Monday, December 31, 2018

Reading in 2018

This is the year in which I made one key change to my reading habit which was influenced by a post from Tim Urban titled ‘The Tail End’. The gist is the following. I manage to read at roughly the rate of a book a month, and I turned forty recently. So even if I live to be ninety, I’m going to read around 600 books more. Millions of books have been written and catalogued and there are thousands more to come in my lifetime, but the sobering conclusion is that I only have time left to read 600. That insight destroyed an enduring superstition that most booklovers seem to carry, which is to persist with a book once you have started it. This year I abandoned books ruthlessly but here are the ones I managed to complete.

Three remarkable books by three different authors hailing from different parts of the globe.
Though I started this piece with how limited my overall reading time is I still reread two classics for two reasons. First, the key to reading productivity is to read what you like and there’s no better test of likability than to know that you’ve read it once and liked it. Second, there’s always more value left to derive from the truly great classics. I read Slaughterhouse and 2001 nearly a decade after I first read them and it was as refreshing to read them now as I remember feeling back then. One thing to note was how little I remembered of the details in each of these books that I professed to like, and I now realise, the primary aim from good fiction is to be affected by it, and not to remember details.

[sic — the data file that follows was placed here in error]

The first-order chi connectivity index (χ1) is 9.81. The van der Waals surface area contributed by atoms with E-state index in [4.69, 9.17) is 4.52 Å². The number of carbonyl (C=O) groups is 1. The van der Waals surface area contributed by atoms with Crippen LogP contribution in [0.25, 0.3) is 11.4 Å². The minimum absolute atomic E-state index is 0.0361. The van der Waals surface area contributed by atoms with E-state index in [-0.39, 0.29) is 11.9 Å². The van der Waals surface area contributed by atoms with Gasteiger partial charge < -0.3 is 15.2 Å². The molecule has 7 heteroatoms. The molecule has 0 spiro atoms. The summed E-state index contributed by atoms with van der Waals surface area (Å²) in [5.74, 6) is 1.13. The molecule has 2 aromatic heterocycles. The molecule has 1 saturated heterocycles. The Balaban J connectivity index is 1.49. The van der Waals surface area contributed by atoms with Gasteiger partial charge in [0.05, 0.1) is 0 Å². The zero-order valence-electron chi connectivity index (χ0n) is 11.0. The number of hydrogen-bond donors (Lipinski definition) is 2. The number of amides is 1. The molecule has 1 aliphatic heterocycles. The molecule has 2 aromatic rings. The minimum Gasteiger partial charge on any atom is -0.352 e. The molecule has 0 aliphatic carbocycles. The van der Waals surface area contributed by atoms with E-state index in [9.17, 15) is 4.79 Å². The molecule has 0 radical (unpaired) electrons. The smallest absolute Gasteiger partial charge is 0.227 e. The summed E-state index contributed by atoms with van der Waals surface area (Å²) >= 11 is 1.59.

Wednesday, December 19, 2018

Thoughts on Learning

Some random notes to myself on "Learning"
  • The brain is unlike a vat, or a hard disk, that has finite capacity. A closer metaphor is the Banyan tree, with each of the prop roots representing your grasp of the basics. Those props have to take root to allow you to learn more. In short, the more you learn, the more you can learn.
  • On a related note, effective learning happens when you weave a web of related knowledge. Islands of disconnected pieces of knowledge are less effective and more prone to fading. 
  • When you learn something, test yourself out to increase retention. If you can’t explain a concept in simple terms, you probably haven’t learnt it adequately yet. 
  • Bursts of learning are great (like completing a course, for instance) but don’t ignore the compounded effect of learning a mere 1% more, iteratively and consistently.
  • Success is almost directly attributable to how much you can learn.
P.S: This is not original. Almost all of the above are paraphrased from scattered sources. I just haven't had the discipline to save the links.